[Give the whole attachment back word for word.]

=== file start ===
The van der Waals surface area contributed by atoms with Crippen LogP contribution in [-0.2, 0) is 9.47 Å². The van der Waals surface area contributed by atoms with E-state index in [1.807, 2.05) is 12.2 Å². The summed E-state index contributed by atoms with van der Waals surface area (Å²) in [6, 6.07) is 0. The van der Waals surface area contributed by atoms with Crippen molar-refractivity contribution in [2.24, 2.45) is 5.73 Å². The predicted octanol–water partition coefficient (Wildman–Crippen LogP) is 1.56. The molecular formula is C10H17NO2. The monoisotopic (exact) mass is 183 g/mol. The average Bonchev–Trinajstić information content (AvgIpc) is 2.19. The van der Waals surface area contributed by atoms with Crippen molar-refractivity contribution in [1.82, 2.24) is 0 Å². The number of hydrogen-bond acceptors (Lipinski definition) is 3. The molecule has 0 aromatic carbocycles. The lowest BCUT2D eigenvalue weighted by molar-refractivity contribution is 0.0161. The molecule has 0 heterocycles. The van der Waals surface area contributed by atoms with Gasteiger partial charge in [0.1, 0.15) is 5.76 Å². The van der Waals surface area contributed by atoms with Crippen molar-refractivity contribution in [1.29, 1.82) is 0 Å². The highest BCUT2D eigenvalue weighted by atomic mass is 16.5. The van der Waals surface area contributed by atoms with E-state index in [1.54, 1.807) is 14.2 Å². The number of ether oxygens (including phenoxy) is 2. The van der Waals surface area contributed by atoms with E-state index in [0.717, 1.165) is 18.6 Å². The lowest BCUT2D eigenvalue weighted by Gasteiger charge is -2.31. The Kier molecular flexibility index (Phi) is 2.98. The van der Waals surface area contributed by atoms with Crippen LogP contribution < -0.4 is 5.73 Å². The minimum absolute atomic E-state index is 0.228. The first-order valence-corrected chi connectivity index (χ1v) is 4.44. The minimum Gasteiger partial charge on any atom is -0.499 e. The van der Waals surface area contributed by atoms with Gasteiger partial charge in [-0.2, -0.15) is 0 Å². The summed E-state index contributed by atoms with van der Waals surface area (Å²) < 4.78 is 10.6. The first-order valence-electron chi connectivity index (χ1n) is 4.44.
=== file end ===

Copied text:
The van der Waals surface area contributed by atoms with Crippen LogP contribution in [-0.2, 0) is 9.47 Å². The van der Waals surface area contributed by atoms with E-state index in [1.807, 2.05) is 12.2 Å². The summed E-state index contributed by atoms with van der Waals surface area (Å²) in [6, 6.07) is 0. The van der Waals surface area contributed by atoms with Crippen molar-refractivity contribution in [2.24, 2.45) is 5.73 Å². The predicted octanol–water partition coefficient (Wildman–Crippen LogP) is 1.56. The molecular formula is C10H17NO2. The monoisotopic (exact) mass is 183 g/mol. The average Bonchev–Trinajstić information content (AvgIpc) is 2.19. The van der Waals surface area contributed by atoms with Crippen molar-refractivity contribution in [1.82, 2.24) is 0 Å². The number of hydrogen-bond acceptors (Lipinski definition) is 3. The molecule has 0 aromatic carbocycles. The lowest BCUT2D eigenvalue weighted by molar-refractivity contribution is 0.0161. The molecule has 0 heterocycles. The van der Waals surface area contributed by atoms with Gasteiger partial charge in [0.1, 0.15) is 5.76 Å². The van der Waals surface area contributed by atoms with Crippen molar-refractivity contribution in [1.29, 1.82) is 0 Å². The highest BCUT2D eigenvalue weighted by atomic mass is 16.5. The van der Waals surface area contributed by atoms with E-state index in [1.54, 1.807) is 14.2 Å². The number of ether oxygens (including phenoxy) is 2. The van der Waals surface area contributed by atoms with E-state index in [0.717, 1.165) is 18.6 Å². The lowest BCUT2D eigenvalue weighted by Gasteiger charge is -2.31. The Kier molecular flexibility index (Phi) is 2.98. The van der Waals surface area contributed by atoms with Crippen LogP contribution < -0.4 is 5.73 Å². The minimum absolute atomic E-state index is 0.228. The first-order valence-corrected chi connectivity index (χ1v) is 4.44. The minimum Gasteiger partial charge on any atom is -0.499 e. The van der Waals surface area contributed by atoms with Gasteiger partial charge in [-0.2, -0.15) is 0 Å². The summed E-state index contributed by atoms with van der Waals surface area (Å²) < 4.78 is 10.6. The first-order valence-electron chi connectivity index (χ1n) is 4.44.